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may also aggregate with pollutants already in the environment and thereby change character. The composition of this complex mixture, known as ETS, has different physicochemical characteristics than the MS.

There are various terms in the literature that refer to the inhalation of ETS by nonsmokers, e.g., “passive smoking,” “involuntary smoking,” and “breathing other people’s smoke.” We will refer to the inhalation of ETS by using the terms “passive smoking” and “exposure to ETS by nonsmokers” interchangeably.

TRENDS IN CIGARETTE USAGE

Exposure of nonsmokers to ETS is a function of several variables, one of which is the number of active smokers with whom the nonsmoker comes into contact throughout some period of time. The percent of the population who smoke steadily increased over the first two-thirds of this century but has declined more recently. In 1980, 32% of the adult population considered themselves to be cigarette smokers (U.S. Department of Commerce, 1984). This percentage, now roughly equal for men and for women, reflects a reduction of almost one-third in men since the publication of the first Surgeon General’s Report on Smoking and Health in 1964 (U.S. Public Health Service, 1964). Figure 1–1 shows the trends in cigarette usage between 1955 and 1985 for males and females. Table 1–1 gives cigarette consumption since 1900. Table 1–2 illustrates an overall increase in cigar and pipe smoking, followed by a decline during the past decade. The actual probability of exposure to ETS is complex, affected by ventilation rates, size of houses, restrictions on where tobacco products may be smoked, and changes in the cigarette itself. The consequence of Figure 1–1 is that the general probability of being exposed to some ETS for the nonsmoker has increased until quite recently.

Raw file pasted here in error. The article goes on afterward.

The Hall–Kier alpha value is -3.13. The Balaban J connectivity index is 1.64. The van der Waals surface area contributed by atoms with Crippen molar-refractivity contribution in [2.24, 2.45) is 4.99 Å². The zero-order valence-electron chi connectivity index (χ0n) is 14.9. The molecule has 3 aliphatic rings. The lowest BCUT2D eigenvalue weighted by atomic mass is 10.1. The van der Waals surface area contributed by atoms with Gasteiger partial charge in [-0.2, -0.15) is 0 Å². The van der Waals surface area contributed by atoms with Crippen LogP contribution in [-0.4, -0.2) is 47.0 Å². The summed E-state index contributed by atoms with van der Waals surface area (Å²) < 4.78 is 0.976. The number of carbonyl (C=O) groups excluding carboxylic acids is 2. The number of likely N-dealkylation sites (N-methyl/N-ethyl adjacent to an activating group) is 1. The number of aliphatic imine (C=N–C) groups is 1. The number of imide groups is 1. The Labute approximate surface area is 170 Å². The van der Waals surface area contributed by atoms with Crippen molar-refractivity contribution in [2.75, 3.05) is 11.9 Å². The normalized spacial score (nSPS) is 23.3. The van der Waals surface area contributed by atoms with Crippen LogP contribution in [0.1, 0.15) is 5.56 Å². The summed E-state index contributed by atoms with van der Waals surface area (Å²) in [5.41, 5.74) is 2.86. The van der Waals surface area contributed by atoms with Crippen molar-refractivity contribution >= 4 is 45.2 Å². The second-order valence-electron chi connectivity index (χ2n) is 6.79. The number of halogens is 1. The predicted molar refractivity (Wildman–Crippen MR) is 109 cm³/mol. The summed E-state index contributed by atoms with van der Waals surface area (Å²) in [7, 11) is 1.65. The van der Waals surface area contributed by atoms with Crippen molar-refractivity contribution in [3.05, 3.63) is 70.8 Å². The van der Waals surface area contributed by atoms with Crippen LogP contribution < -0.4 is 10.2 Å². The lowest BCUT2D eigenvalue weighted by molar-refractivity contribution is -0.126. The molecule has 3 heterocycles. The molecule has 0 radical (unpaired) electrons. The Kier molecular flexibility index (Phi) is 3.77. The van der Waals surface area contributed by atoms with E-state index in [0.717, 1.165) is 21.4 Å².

The magnitude of exposure to ETS will depend upon the number of cigarettes and/or cigars and pipes smoked in a given environment, as well as other factors such as ventilation. Light smokers are more likely to stop smoking than heavy smokers, which might explain why over the past 30 years the number of cigarettes per smoker and the total consumption (Figure 1–2) have not declined as rapidly as the percentage of people who smoke (see also cigar and loose tobacco consumption in Table 1–2). From a peak consumption in the early 1960s, there has been a decline of



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